Eric Carle Museum of Picture Book Art; and discovered little-known works written for children in Yiddish. Those works exist because long before the founding of PJ Library, major Jewish writers already understood the single importance of children’s literature. In the decades following the haskole, or Jewish Enlightenment, and throughout the 20th century, almost every major author of Hebrew and Yiddish literature wrote at least a few works for children. Miriam Udel, a professor at Emory University in Atlanta, is creating the first anthology of Yiddish children’s literature in English translation — a project that has been supported by the Yiddish Book Center’s Translation Fellowship. She visited Tent: Children’s Literature to share some of the treasures she has found and will soon make available in English for the first time. Other sessions focused on pressing questions for children’s authors today: What are the challenges of representing Jewish children, without relying on cliché and stereotypes? How can the field of

Jewish children’s literature learn from the recent #WeNeedDiverseBooks campaign? What crucial Jewish stories remain untold? This program, which was made possible by the support of the Harold Grinspoon Foundation, helped the writers to understand the content needs and priorities of PJ Library, and gave them space and time to refine their works-in-progress and generate new ideas for book projects. Most importantly, it offered them a chance to form a community of like-minded but diverse authors who can encourage one another in the creative process and inspire one another to do their best work. Our hope is that the writers will stay in touch and collaborate on innovative projects. One of them, Betsy Rosenthal, wrote a note to the group when she arrived back home: “For me the week was magical and I want to thank all of you for your part in making it so. I came home charged up … and ready to work on some new ideas and improve my manuscript. And, I feel as if I’ve found my people.”

FOR MORE about Tent: Children’s Literature visit YIDDISHBOOKCENTER.ORG/KIDLIT P ROO F DEC EMB ER 2017



evening, and I have a comfortable place to sit, a draft of my current work-in-progress, and a pen. Everything is perfect, except… I’m stuck. Majorly, mightily, don’tknow-what-to-write-ily stuck. I often find myself in this situation. Sure, I write all the time, but the road from initial idea to finished book can be a long and windy one with many potholes in which to get stuck. For example, when I started writing WHEN LIFE GIVES YOU O.J., I got seriously stuck. It started out as a picture book, but when I tried to make it shorter, it got longer instead. Also, the main character, an almost-11-year-old girl named Zelly Fried, seemed too old for a picture book. And her relationship with her eccentric Grandpa Ace was too contentious for a picture book. So the book stayed stuck…. Until one day it dawned on me: Maybe it wasn’t supposed to be a picture book. This realization meant that all those extra words I had written were a blessing, not a curse. And Zelly’s adversarial relationship with Ace was relatable to 8-12 year olds. And the fact that Ace is such a meshuggener (he insists that Zelly walk—and clean up after—a “practice dog” made out of an orange juice jug)?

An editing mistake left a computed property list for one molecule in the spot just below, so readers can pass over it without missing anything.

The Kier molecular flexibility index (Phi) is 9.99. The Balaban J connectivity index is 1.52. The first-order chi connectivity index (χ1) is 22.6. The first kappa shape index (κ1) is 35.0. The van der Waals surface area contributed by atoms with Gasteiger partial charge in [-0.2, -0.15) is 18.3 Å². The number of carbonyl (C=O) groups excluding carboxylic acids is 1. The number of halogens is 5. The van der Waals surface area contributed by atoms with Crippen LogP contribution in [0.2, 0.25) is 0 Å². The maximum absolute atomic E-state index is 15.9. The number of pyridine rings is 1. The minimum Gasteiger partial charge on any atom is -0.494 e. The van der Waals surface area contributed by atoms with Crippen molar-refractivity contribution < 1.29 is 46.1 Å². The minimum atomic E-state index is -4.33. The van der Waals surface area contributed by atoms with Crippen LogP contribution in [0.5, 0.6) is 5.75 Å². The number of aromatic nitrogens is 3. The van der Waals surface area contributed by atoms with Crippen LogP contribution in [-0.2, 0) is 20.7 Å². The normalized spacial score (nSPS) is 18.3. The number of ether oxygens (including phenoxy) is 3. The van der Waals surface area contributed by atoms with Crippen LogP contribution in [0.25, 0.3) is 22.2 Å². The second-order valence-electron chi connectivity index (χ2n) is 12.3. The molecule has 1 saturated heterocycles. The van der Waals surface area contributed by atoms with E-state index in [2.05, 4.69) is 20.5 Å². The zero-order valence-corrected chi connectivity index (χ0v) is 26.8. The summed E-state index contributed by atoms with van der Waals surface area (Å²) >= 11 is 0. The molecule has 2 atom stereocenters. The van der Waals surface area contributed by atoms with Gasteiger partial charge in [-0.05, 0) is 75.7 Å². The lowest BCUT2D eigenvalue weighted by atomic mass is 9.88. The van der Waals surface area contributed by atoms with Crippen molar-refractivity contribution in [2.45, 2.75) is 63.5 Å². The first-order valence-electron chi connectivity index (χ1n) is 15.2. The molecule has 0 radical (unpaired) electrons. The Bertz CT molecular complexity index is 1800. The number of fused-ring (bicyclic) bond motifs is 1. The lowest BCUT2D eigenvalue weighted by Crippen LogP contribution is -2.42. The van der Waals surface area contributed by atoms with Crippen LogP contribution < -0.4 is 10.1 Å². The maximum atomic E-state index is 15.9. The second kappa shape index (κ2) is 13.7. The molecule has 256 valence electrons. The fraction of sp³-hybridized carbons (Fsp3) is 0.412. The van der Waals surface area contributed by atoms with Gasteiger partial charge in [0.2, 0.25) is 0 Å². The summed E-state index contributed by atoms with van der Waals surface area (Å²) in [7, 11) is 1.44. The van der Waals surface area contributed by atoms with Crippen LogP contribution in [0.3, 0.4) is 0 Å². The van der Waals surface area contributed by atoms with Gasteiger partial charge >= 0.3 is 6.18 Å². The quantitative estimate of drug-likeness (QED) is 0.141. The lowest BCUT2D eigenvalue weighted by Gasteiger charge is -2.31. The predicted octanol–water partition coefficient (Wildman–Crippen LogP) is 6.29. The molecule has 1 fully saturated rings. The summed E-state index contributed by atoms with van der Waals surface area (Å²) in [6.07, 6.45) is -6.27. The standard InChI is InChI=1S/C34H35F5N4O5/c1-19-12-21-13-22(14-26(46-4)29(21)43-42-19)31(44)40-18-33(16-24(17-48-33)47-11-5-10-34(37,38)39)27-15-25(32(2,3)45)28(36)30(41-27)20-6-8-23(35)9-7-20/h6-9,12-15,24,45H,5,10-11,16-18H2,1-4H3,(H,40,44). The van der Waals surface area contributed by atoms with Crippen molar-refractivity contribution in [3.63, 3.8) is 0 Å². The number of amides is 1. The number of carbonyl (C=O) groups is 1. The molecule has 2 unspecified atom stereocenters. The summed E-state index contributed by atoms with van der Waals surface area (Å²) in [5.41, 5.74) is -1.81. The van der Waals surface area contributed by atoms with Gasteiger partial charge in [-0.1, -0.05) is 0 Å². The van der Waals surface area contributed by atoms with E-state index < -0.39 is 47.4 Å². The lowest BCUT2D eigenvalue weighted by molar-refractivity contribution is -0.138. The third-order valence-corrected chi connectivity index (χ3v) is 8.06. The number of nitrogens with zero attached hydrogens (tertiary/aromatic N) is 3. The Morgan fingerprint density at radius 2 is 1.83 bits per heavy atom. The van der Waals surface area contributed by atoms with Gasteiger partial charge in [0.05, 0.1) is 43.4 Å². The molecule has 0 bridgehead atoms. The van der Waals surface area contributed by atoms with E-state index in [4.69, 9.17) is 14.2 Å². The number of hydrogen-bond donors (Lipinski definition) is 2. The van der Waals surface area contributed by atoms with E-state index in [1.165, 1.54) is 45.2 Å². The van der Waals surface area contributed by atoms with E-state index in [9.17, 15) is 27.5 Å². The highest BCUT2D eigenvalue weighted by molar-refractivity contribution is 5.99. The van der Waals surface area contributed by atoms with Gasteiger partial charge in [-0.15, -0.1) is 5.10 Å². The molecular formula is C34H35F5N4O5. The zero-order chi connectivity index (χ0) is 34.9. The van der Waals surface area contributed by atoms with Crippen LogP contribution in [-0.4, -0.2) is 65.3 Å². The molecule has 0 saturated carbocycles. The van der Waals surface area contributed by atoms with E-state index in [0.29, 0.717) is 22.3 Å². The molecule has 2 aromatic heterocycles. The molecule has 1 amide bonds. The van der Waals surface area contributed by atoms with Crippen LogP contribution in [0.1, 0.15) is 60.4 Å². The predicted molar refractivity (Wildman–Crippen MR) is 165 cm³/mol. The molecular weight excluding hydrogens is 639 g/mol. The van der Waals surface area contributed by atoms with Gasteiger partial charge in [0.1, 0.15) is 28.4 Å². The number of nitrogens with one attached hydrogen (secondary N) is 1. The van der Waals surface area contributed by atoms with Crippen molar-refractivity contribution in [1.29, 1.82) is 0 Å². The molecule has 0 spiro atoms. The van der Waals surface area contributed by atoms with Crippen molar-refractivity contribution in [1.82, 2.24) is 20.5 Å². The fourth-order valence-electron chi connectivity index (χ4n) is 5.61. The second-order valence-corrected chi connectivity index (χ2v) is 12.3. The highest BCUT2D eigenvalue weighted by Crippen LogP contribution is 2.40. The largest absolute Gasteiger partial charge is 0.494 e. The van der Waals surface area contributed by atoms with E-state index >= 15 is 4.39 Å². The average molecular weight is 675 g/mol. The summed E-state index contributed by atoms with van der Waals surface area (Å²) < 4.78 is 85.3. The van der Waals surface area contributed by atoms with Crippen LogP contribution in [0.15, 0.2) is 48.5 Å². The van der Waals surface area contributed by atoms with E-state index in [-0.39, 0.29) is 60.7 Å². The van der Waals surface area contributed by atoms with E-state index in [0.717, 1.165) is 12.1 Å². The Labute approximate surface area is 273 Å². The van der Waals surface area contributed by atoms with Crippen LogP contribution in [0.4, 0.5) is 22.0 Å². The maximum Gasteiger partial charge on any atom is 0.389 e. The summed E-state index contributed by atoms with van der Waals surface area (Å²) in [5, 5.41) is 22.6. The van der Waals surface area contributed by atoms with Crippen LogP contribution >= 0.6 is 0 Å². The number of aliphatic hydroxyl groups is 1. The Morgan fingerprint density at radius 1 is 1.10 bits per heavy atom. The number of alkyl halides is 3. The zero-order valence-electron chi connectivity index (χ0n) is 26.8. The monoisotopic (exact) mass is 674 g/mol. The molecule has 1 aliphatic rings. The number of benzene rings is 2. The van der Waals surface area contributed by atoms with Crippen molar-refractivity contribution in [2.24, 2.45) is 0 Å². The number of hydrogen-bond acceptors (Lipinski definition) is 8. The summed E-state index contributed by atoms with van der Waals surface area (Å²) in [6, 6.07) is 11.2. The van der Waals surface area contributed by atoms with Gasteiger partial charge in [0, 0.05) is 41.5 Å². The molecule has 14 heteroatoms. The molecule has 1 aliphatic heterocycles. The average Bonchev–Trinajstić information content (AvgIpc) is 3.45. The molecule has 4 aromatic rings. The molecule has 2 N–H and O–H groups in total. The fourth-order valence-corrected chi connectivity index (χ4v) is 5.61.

Let’s just say that particular detail worked for tweens. Suddenly, WHEN LIFE GIVES YOU O.J. wasn’t just unstuck… it was a finished novel. And I had so much fun writing it, I wrote a sequel: ACES WILD. So, okay, I say to myself in the apple orchard. Maybe this newly stuck story is supposed to be something else, too. Perhaps it should be in rhyme? Or maybe I should change the perspective. The only problem? I’ve already tried both of these things. My computer has exactly 16 versions of this particular picture book on it, and the earliest is datestamped five entire years earlier. I take a deep breath. I pick an apple, take a bite, and try to think of other ways I’ve gotten myself unstuck. Sometimes, I’ve gone for a run. Other times, I’ve taken a shower. But some stories can’t be run or bathed loose… and that’s exactly how stuck this story is. Gah!!! I close my eyes in frustration. Why is writing so hard sometimes???! “Hey, Erica. You okay?” I open my eyes and see that two of my friends are in the orchard, too. We are three of the children’s book authors who have been selected to participate in the Tent program run by the Yiddish Book Center and supported by PJ Library. They

look amused and mildly concerned. With good reason: It’s possible they overheard me yelling at trees. “Yeah,” I say sheepishly. “I’m just having some trouble with a story.” My friends nod sympathetically. We’ve all had a great time at the program, learning from scholars and experts in our field and participating in spirited workshops and discussions. But we’re all Jewish writers, which over the week we’ve come to realize means we question ourselves and our work on a near-continuous basis. The three of us sit down together. I read my stuck story aloud to them, and we begin to discuss it — what’s working, and what isn’t. They ask me questions and I ask them questions. And, as darkness begins to fall, I start to feel movement. I scribble as fast as I can in the dwindling light, my heart racing as we talk over each other. My story may not be done yet, but I can feel the wheels turning. At long last — it’s starting to come unstuck! Leaving the orchard, I feel a sense of tremendous relief and gratitude. I can’t help but laugh at myself for forgetting one of the best ways of getting unstuck: sharing your writing with trusted friends.

ERICA S . PERL is the author of the forthcoming middle grade novel, All Three Stooges (1/18; Knopf), as well as many popular and

critically acclaimed books for young readers. She is a crowd-pleasing presenter at schools, libraries, synagogues, and community events. Erica honed her skills working as a trial lawyer in New York City, and, before that, studying theater and driving an ice cream truck. Raised in Vermont, she now lives in Washington, D.C. with her husband, two daughters, and two dogs.